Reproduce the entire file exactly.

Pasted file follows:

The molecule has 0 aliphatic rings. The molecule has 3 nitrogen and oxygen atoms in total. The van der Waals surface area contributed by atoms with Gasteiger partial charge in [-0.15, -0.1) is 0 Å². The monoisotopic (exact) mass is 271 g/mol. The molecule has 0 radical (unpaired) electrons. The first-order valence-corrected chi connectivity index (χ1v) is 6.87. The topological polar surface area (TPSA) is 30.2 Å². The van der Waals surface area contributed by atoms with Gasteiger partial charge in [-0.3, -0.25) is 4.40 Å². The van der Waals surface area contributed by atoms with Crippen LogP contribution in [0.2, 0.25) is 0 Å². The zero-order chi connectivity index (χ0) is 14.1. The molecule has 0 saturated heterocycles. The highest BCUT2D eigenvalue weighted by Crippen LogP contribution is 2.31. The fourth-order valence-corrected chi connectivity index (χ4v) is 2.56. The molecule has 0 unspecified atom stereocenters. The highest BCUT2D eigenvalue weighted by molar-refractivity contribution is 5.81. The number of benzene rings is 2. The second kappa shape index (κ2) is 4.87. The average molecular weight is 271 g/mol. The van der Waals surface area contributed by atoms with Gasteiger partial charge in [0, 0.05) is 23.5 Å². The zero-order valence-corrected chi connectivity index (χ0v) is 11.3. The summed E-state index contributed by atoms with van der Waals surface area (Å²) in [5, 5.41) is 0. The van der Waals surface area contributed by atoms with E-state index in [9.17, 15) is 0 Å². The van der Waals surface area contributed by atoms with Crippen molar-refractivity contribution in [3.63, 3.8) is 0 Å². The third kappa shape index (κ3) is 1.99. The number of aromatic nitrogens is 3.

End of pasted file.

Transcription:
The molecule has 0 aliphatic rings. The molecule has 3 nitrogen and oxygen atoms in total. The van der Waals surface area contributed by atoms with Gasteiger partial charge in [-0.15, -0.1) is 0 Å². The monoisotopic (exact) mass is 271 g/mol. The molecule has 0 radical (unpaired) electrons. The first-order valence-corrected chi connectivity index (χ1v) is 6.87. The topological polar surface area (TPSA) is 30.2 Å². The van der Waals surface area contributed by atoms with Gasteiger partial charge in [-0.3, -0.25) is 4.40 Å². The van der Waals surface area contributed by atoms with Crippen LogP contribution in [0.2, 0.25) is 0 Å². The zero-order chi connectivity index (χ0) is 14.1. The molecule has 0 saturated heterocycles. The highest BCUT2D eigenvalue weighted by Crippen LogP contribution is 2.31. The fourth-order valence-corrected chi connectivity index (χ4v) is 2.56. The molecule has 0 unspecified atom stereocenters. The highest BCUT2D eigenvalue weighted by molar-refractivity contribution is 5.81. The number of benzene rings is 2. The second kappa shape index (κ2) is 4.87. The average molecular weight is 271 g/mol. The van der Waals surface area contributed by atoms with Gasteiger partial charge in [0, 0.05) is 23.5 Å². The zero-order valence-corrected chi connectivity index (χ0v) is 11.3. The summed E-state index contributed by atoms with van der Waals surface area (Å²) in [5, 5.41) is 0. The van der Waals surface area contributed by atoms with E-state index in [9.17, 15) is 0 Å². The van der Waals surface area contributed by atoms with Crippen molar-refractivity contribution in [3.63, 3.8) is 0 Å². The third kappa shape index (κ3) is 1.99. The number of aromatic nitrogens is 3.